People who required support with their medicines received them safely and all staff had completed training in the safe administration of medicines, which included observations and competency assessments. Alerts were set up on the software used that informed the office if people’s medicines had not been given by a specific time.

People’s nutritional needs and preferences were recorded in their care plans and staff were aware of the level of support required. Care assistants told us they notified the office if they had any concerns about people’s health and we saw evidence of this in people’s care records. We also saw people were supported to maintain their health and well-be

Inspection carried out on 13 November 2015

During a routine inspection

Bluebird Care (Westminster) is a domiciliary care agency that provides care and support to people living in their own homes. The inspection was announced and we informed the provider 48 hours before the inspection that we would be coming, in order to ensure that staff would be available at the service. At the time of the inspection 25 people were receiving personal care, and this was the first inspection since the service registered on 19 July 2015.

There was a registered manager at the service. A registered manager is a person who has registered with the Care Quality Commission to manage the service. Like registered providers, they are ‘registered persons’. Registered persons have legal responsibility for meeting the requirements in the Health and Social Care Act 2008 and associated Regulations about how the service is run.

People and their relatives told us they felt safe with care staff. All of the care staff we spoke with understood their role and responsibilities in relation to keeping people safe and protecting them from abuse. Care staff understood how to raise any safeguarding concerns. Risks were assessed and individual risk management plans were implemented, to enable people to maintain their independence as much as possible while ensuring their safety.

Staff had received training about how to support people with their medicines needs if required, in accordance with people’s wishes and assessed needs.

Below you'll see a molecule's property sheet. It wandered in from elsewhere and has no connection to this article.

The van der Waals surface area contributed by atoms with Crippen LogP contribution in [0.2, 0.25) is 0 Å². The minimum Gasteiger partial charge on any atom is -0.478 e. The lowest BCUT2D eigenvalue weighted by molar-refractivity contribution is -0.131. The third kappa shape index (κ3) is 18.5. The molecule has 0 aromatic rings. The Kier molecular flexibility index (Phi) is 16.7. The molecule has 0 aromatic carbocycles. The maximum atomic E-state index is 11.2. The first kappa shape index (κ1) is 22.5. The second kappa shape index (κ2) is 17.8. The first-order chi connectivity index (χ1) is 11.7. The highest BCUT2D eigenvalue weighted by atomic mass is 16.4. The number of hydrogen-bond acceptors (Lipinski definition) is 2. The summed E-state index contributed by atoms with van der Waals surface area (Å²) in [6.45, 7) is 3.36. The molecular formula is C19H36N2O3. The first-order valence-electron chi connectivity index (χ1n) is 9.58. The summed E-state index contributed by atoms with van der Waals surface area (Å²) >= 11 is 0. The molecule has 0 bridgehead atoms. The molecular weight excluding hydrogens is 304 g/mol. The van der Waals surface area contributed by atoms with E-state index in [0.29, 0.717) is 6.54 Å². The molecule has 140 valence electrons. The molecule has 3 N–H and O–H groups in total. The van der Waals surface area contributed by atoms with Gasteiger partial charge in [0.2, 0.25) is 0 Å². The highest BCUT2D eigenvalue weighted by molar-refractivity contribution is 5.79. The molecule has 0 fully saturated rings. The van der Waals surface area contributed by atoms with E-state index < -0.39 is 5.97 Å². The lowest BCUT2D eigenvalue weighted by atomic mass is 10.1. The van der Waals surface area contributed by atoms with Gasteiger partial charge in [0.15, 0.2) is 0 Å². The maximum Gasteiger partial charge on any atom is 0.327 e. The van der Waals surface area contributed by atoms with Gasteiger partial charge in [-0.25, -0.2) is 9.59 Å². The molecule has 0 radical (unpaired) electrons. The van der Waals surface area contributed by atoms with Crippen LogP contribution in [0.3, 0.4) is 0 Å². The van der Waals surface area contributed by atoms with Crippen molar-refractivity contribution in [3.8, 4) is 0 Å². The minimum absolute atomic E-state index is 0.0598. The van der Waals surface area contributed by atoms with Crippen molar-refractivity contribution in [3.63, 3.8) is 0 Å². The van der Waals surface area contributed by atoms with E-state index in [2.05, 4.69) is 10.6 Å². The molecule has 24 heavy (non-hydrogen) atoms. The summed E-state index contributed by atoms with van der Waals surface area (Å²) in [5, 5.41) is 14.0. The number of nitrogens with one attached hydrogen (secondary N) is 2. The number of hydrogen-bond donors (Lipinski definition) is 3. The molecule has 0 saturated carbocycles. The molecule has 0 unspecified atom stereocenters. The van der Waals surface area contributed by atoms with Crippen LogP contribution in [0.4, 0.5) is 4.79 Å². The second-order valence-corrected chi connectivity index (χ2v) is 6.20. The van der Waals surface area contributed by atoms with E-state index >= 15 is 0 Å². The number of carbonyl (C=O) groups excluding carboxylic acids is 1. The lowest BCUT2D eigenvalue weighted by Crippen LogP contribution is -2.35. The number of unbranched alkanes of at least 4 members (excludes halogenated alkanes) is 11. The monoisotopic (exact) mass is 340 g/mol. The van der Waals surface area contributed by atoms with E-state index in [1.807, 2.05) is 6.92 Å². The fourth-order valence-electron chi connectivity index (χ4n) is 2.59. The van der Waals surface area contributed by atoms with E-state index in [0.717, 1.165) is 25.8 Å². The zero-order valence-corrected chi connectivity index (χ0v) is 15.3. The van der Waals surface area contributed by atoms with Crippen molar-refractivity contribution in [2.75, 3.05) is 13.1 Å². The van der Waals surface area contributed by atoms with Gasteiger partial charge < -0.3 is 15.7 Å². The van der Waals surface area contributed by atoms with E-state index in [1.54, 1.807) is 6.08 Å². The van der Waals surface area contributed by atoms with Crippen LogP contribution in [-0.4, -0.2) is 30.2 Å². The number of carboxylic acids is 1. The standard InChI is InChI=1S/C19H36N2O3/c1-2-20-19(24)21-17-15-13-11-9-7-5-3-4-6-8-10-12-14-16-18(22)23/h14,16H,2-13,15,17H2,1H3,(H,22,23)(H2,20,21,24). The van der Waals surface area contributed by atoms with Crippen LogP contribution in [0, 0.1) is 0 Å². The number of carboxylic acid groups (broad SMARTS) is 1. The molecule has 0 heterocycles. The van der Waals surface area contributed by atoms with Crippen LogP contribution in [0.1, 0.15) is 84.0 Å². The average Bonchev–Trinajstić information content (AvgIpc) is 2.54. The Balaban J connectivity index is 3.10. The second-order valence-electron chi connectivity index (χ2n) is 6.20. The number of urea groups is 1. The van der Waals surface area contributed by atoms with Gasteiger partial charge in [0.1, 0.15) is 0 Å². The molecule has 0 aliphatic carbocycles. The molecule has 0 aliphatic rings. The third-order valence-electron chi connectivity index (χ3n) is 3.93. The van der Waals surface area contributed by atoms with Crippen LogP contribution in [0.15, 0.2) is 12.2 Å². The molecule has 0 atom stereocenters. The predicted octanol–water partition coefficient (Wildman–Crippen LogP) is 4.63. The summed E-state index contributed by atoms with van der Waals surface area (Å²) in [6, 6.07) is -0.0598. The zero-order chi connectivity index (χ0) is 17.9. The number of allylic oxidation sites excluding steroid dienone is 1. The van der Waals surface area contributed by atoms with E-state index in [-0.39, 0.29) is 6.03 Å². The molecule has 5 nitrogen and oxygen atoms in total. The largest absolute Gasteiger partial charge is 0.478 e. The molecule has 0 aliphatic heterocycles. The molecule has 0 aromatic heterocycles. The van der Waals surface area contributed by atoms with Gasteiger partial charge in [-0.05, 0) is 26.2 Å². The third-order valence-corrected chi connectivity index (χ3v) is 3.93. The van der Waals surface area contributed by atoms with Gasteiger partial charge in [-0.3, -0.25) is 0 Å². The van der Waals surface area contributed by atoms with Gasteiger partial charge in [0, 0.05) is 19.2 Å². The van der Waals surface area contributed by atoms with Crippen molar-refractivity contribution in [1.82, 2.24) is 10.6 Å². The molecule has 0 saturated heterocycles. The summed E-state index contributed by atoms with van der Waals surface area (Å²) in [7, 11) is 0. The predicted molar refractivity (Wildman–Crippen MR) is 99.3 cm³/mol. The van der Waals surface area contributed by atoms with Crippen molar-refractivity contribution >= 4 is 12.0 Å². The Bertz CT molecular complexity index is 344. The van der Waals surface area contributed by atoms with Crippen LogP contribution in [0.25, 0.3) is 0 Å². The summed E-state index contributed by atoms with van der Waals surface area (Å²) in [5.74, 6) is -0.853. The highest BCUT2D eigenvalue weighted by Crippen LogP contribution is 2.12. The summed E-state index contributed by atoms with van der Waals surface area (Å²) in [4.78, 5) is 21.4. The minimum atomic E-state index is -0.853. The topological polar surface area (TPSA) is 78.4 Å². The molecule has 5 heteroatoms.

The provider employed sufficient skilled and experienced staff to meet people’s needs. Rigorous pre-employment checks were conducted before care staff were appointed, in order to ascertain whether staff were suitable to provide care and support for people who used the service.

Staff received appropriate training, supervision and support to effectively meet people’s needs. This included training and guidance in relation to seeking people’s consent before providing personal care and supporting people to make their own choices and decisions.

Care plans showed that people’s healthcare needs had been identified and care staff supported people to attend medical appointments, where necessary.

People and their relatives told us they received kind and compassionate care, and were treated with respect. Staff described how they promoted people’s dignity and protected their entitlement for privacy and confidentiality.

The provider supported staff to understand the emotional and social needs of people living with dementia and was actively involved in achieving positive local outcomes to improve the quality of life for people living with dementia and their informal carers.

The service responded to people’s needs and provided personalised care. Care staff knew people well and were able to describe how they would respond to people’s needs and wishes. The provider actively sought feedback from people and their relatives, and made positive changes as a result of people’s views and suggestions.

People received a well-led service. The management team had a clear vision about the values of the service and the standard of care and support people should consistently receive. This was understood by care staff, who felt the management team encouraged and supported good practice. Systems were in place to continually monitor the quality of the service and any areas that required improvement were promptly attended to.